The First Lady of Minnesota spearheads the Military Family Care Initiative to link military families with organizations and individuals willing to help them while their family members are deployed overseas. She encourages service organizations, community organizations, and faith-based groups to volunteer their services to families of military personnel through her state Web site. Families of military personnel who have been deployed can log on the site to search for groups near their homes that are willing to help with routine tasks, such as mowing the lawn or preparing a meal.

Education Benefits. A growing number of states are providing educational benefits. Overall approximately 35 states are offering some type of educational benefits to members of the Guard and their families as well as other military families, including tuition assistance, refunds and reimbursement when activated; scholarships for spouses and children; and special recognition and support to families whose member died in the line of duty. For example, Connecticut requires the state’s public colleges and universities to waive tuition for wartime veterans who have been accepted at an approved institution. The waiver applies at community-technical colleges, Connecticut State University, and the University of Connecticut; and covers credit-bearing undergraduate and graduate programs. In addition, Nebraska provides tuition assistance for the spouse or children of any member of the Nebraska National Guard who dies while serving in the active service of the state. And high school seniors of military families who transfer to school systems in Florida are exempt from exit exams, and may substitute the SAT or ACT.

Licensing and Registration Benefits. Approximately 24 states extend or waive deadlines for professional license and drivers license renewals, and exempt or extend deadlines for certain tax liabilities for Guardsmen and women who have been called to active duty. A statute in Maine says the state-authorized authorities who license and regulate any profession or occupation can waive or defer all or any portion of any continuing education requirement in current law as a condition of license renewal for a “person who is a member of the National Guard or Reserves under an order to active duty in support of an operational mission.” Likewise, New York provides that any professional license, certificate, or registration that expires while the holder is engaged in active military service shall be automatically extended for the period of active service plus 12 months after the end of service.

States are also streamlining requirements and joining mutual compacts for certain professional licenses in recognition of spouses of military families who transfer from state to state. For example, in 1998 the National Council of State Boards of Nursing (NCSBN) approved a policy goal to remove regulatory barriers to increase access to safe nursing care. The NCSBN began their mutual compact in January of 2000 with four states. Currently 20 states are part of the Nurse Licensure Compact.

Tax and Financial Benefits. Approximately 27 states offer some form of tax relief or extension of filing deadlines for the National Guard and Reserve members on active duty. Several states have no state income tax for Guard and Reserve members during the period they serve on active duty. A Connecticut statute requires towns to provide a property tax exemption of at least $1,500 for war veterans and their surviving spouses. New York State permits localities, at their discretion, to extend the payment period for any tax owed on real property. Eligibility is limited to a person who has been ordered to active military duty for a period beginning with a declaration of war by Congress, or during any period of combat designated by presidential executive order or while on hazardous duty. In addition, Nebraska provides an exemption from motor vehicle taxes to residents of another state that are living in Nebraska while serving on active military duty; and Missouri provides for an extension for state income tax or property tax on personal or real property for persons performing military service or their spouse when filing a combined tax return. Montana suspends property taxes for up to one year after cessation of hostilities or deactivation, and suspends the collection of income tax debts for up to six months after deactivation.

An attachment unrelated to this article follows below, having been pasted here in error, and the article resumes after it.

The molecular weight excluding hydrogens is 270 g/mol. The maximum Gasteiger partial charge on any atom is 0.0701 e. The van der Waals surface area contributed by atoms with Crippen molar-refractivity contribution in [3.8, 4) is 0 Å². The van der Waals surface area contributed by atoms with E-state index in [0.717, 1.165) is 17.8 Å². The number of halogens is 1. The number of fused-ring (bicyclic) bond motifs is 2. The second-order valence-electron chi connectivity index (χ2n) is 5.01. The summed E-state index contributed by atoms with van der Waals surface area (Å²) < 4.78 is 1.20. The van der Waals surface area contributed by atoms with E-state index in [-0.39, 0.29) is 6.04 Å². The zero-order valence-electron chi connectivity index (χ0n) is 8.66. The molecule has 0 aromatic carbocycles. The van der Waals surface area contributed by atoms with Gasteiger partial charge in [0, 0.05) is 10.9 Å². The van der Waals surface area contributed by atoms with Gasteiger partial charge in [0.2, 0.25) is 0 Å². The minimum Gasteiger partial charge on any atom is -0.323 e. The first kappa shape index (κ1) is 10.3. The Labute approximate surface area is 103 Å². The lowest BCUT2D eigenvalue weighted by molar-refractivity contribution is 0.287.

The Governors of some states are also encouraging stores and facilities to provide discounts to Guard members and their families. The Arizona Governor, in particular, has a list of “Governor’s Homeland Heroes,” which consists of businesses that are providing payment extension plans, financial contributions, services, and discounts to spouses and dependents of deployed members of the National Guard and Reserves. In North Carolina, bankers have donated $100,000 to extend childcare for military families. And New York has two programs under their Patriot Plan – the NY-USA Proud Employer of Distinction Award and the Patriot Support Discount Program – aimed at recognizing employers and retailers in the state who show extra support to members of the military.

State Employees Benefits. Twenty-five states give their state employees the difference between their regular pay and their National Guard pay when they are an active duty. Approximately 16 states provide health care and life insurance benefits for Guardsmen and women and their families. A few states offer assistance with private insurance. Nebraska reimburses National Guard members for up to 102 percent of costs incurred for employer-provided or personally held health insurance during any period of activation; Pennsylvania requires employers to provide health insurance and other benefits for the first 30 days of activation; and Wyoming allows National Guard members to maintain their health insurance by paying the employer the cost that would come from compensation.